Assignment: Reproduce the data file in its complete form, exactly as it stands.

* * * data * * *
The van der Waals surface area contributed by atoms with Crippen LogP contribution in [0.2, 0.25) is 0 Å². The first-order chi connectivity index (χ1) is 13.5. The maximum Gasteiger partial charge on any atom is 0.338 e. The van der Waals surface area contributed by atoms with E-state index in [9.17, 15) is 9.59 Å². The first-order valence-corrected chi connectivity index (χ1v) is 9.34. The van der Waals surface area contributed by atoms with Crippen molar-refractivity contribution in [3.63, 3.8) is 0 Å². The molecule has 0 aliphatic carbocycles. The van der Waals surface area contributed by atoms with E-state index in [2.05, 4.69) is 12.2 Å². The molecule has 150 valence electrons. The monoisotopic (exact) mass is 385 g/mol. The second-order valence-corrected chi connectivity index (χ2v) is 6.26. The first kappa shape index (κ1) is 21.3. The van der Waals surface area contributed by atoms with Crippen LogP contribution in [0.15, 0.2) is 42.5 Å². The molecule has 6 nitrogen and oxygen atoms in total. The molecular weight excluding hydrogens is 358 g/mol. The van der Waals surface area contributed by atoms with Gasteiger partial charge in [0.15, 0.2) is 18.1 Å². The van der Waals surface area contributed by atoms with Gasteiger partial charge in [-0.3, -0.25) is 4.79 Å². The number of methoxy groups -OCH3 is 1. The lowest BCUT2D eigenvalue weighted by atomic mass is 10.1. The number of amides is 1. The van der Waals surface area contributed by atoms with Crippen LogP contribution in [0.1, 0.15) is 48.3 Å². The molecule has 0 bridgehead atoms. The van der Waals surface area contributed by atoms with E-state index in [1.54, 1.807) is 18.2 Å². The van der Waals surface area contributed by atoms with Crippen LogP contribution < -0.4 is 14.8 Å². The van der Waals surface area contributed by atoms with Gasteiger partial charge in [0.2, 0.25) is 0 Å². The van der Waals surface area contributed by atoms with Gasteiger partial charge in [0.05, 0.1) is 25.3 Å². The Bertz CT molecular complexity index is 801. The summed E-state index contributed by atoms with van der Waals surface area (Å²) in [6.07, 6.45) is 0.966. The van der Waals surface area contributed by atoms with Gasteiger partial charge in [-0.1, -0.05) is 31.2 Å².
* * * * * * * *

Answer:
The van der Waals surface area contributed by atoms with Crippen LogP contribution in [0.2, 0.25) is 0 Å². The first-order chi connectivity index (χ1) is 13.5. The maximum Gasteiger partial charge on any atom is 0.338 e. The van der Waals surface area contributed by atoms with E-state index in [9.17, 15) is 9.59 Å². The first-order valence-corrected chi connectivity index (χ1v) is 9.34. The van der Waals surface area contributed by atoms with Crippen molar-refractivity contribution in [3.63, 3.8) is 0 Å². The molecule has 0 aliphatic carbocycles. The van der Waals surface area contributed by atoms with E-state index in [2.05, 4.69) is 12.2 Å². The molecule has 150 valence electrons. The monoisotopic (exact) mass is 385 g/mol. The second-order valence-corrected chi connectivity index (χ2v) is 6.26. The first kappa shape index (κ1) is 21.3. The van der Waals surface area contributed by atoms with Crippen LogP contribution in [0.15, 0.2) is 42.5 Å². The molecule has 6 nitrogen and oxygen atoms in total. The molecular weight excluding hydrogens is 358 g/mol. The van der Waals surface area contributed by atoms with Gasteiger partial charge in [0.15, 0.2) is 18.1 Å². The van der Waals surface area contributed by atoms with Gasteiger partial charge in [-0.3, -0.25) is 4.79 Å². The number of methoxy groups -OCH3 is 1. The lowest BCUT2D eigenvalue weighted by atomic mass is 10.1. The number of amides is 1. The van der Waals surface area contributed by atoms with Crippen LogP contribution in [0.1, 0.15) is 48.3 Å². The molecule has 0 bridgehead atoms. The van der Waals surface area contributed by atoms with E-state index in [1.54, 1.807) is 18.2 Å². The van der Waals surface area contributed by atoms with Crippen LogP contribution < -0.4 is 14.8 Å². The van der Waals surface area contributed by atoms with Gasteiger partial charge in [0.2, 0.25) is 0 Å². The van der Waals surface area contributed by atoms with Gasteiger partial charge in [0.05, 0.1) is 25.3 Å². The Bertz CT molecular complexity index is 801. The summed E-state index contributed by atoms with van der Waals surface area (Å²) in [6.07, 6.45) is 0.966. The van der Waals surface area contributed by atoms with Gasteiger partial charge in [-0.1, -0.05) is 31.2 Å².